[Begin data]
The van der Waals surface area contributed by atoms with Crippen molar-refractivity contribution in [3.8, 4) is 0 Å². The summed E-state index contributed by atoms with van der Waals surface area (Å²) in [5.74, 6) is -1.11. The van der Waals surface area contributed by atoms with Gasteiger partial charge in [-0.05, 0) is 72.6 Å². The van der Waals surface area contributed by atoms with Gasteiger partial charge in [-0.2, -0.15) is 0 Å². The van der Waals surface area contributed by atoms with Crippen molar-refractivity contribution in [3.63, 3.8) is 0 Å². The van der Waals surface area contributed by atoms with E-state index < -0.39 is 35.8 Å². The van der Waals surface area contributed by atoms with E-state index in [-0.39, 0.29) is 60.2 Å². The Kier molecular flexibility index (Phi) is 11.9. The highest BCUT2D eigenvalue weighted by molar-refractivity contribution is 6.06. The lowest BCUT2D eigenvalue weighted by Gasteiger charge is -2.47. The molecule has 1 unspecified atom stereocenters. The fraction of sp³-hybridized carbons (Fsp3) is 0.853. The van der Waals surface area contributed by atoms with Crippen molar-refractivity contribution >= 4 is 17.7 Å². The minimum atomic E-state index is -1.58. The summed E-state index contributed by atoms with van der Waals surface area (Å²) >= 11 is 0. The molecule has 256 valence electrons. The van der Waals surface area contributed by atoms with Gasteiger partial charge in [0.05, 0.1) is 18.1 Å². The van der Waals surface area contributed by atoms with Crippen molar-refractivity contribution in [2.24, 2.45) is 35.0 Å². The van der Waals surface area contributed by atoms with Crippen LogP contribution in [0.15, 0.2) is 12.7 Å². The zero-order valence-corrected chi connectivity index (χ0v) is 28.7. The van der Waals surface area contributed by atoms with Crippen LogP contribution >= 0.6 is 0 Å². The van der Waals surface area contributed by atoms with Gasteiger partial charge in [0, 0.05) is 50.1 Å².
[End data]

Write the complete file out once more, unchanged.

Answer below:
The van der Waals surface area contributed by atoms with Crippen molar-refractivity contribution in [3.8, 4) is 0 Å². The summed E-state index contributed by atoms with van der Waals surface area (Å²) in [5.74, 6) is -1.11. The van der Waals surface area contributed by atoms with Gasteiger partial charge in [-0.05, 0) is 72.6 Å². The van der Waals surface area contributed by atoms with Gasteiger partial charge in [-0.2, -0.15) is 0 Å². The van der Waals surface area contributed by atoms with Crippen molar-refractivity contribution in [3.63, 3.8) is 0 Å². The van der Waals surface area contributed by atoms with E-state index < -0.39 is 35.8 Å². The van der Waals surface area contributed by atoms with E-state index in [-0.39, 0.29) is 60.2 Å². The Kier molecular flexibility index (Phi) is 11.9. The highest BCUT2D eigenvalue weighted by molar-refractivity contribution is 6.06. The lowest BCUT2D eigenvalue weighted by Gasteiger charge is -2.47. The molecule has 1 unspecified atom stereocenters. The fraction of sp³-hybridized carbons (Fsp3) is 0.853. The van der Waals surface area contributed by atoms with Crippen molar-refractivity contribution >= 4 is 17.7 Å². The minimum atomic E-state index is -1.58. The summed E-state index contributed by atoms with van der Waals surface area (Å²) >= 11 is 0. The molecule has 256 valence electrons. The van der Waals surface area contributed by atoms with Gasteiger partial charge in [0.05, 0.1) is 18.1 Å². The van der Waals surface area contributed by atoms with Crippen molar-refractivity contribution in [2.24, 2.45) is 35.0 Å². The van der Waals surface area contributed by atoms with Crippen LogP contribution in [0.15, 0.2) is 12.7 Å². The zero-order valence-corrected chi connectivity index (χ0v) is 28.7. The van der Waals surface area contributed by atoms with Crippen LogP contribution >= 0.6 is 0 Å². The van der Waals surface area contributed by atoms with Gasteiger partial charge in [0, 0.05) is 50.1 Å².